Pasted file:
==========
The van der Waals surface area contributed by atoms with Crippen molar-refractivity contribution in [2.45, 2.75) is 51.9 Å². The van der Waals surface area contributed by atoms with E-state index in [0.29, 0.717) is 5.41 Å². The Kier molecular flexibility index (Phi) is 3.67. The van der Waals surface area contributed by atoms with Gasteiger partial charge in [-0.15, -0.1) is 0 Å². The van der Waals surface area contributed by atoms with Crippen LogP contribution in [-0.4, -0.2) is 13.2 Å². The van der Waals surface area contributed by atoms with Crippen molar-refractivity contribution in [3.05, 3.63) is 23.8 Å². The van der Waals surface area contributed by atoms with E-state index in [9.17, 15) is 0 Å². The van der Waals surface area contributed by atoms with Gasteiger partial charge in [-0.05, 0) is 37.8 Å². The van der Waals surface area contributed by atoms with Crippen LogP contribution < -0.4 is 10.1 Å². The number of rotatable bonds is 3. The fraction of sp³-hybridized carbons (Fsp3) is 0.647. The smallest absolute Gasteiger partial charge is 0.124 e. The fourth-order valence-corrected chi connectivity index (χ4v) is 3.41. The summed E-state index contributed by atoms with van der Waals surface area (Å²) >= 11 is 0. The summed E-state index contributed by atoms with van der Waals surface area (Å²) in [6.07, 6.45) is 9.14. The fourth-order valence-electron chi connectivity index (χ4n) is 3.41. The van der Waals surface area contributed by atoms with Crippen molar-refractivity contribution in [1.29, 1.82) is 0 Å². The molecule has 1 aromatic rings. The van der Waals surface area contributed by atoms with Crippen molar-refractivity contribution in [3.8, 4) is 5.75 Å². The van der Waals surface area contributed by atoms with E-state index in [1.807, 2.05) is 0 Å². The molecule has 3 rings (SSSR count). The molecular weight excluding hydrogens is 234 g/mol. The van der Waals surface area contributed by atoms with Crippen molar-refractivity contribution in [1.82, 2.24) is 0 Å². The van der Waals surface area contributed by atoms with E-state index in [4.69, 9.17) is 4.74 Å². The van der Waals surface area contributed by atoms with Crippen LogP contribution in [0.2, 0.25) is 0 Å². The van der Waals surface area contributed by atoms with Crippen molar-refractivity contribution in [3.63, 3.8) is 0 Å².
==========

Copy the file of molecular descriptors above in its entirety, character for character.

The van der Waals surface area contributed by atoms with Crippen molar-refractivity contribution in [2.45, 2.75) is 51.9 Å². The van der Waals surface area contributed by atoms with E-state index in [0.29, 0.717) is 5.41 Å². The Kier molecular flexibility index (Phi) is 3.67. The van der Waals surface area contributed by atoms with Gasteiger partial charge in [-0.15, -0.1) is 0 Å². The van der Waals surface area contributed by atoms with Crippen LogP contribution in [-0.4, -0.2) is 13.2 Å². The van der Waals surface area contributed by atoms with Crippen molar-refractivity contribution in [3.05, 3.63) is 23.8 Å². The van der Waals surface area contributed by atoms with E-state index in [9.17, 15) is 0 Å². The van der Waals surface area contributed by atoms with Gasteiger partial charge in [-0.05, 0) is 37.8 Å². The van der Waals surface area contributed by atoms with Crippen LogP contribution < -0.4 is 10.1 Å². The number of rotatable bonds is 3. The fraction of sp³-hybridized carbons (Fsp3) is 0.647. The smallest absolute Gasteiger partial charge is 0.124 e. The fourth-order valence-corrected chi connectivity index (χ4v) is 3.41. The summed E-state index contributed by atoms with van der Waals surface area (Å²) >= 11 is 0. The summed E-state index contributed by atoms with van der Waals surface area (Å²) in [6.07, 6.45) is 9.14. The fourth-order valence-electron chi connectivity index (χ4n) is 3.41. The van der Waals surface area contributed by atoms with Crippen molar-refractivity contribution in [1.29, 1.82) is 0 Å². The molecule has 1 aromatic rings. The van der Waals surface area contributed by atoms with Crippen molar-refractivity contribution in [3.8, 4) is 5.75 Å². The van der Waals surface area contributed by atoms with E-state index in [1.807, 2.05) is 0 Å². The molecule has 3 rings (SSSR count). The molecular weight excluding hydrogens is 234 g/mol. The van der Waals surface area contributed by atoms with Crippen molar-refractivity contribution in [1.82, 2.24) is 0 Å². The van der Waals surface area contributed by atoms with E-state index in [4.69, 9.17) is 4.74 Å². The van der Waals surface area contributed by atoms with Crippen LogP contribution in [0.2, 0.25) is 0 Å². The van der Waals surface area contributed by atoms with Crippen molar-refractivity contribution in [3.63, 3.8) is 0 Å².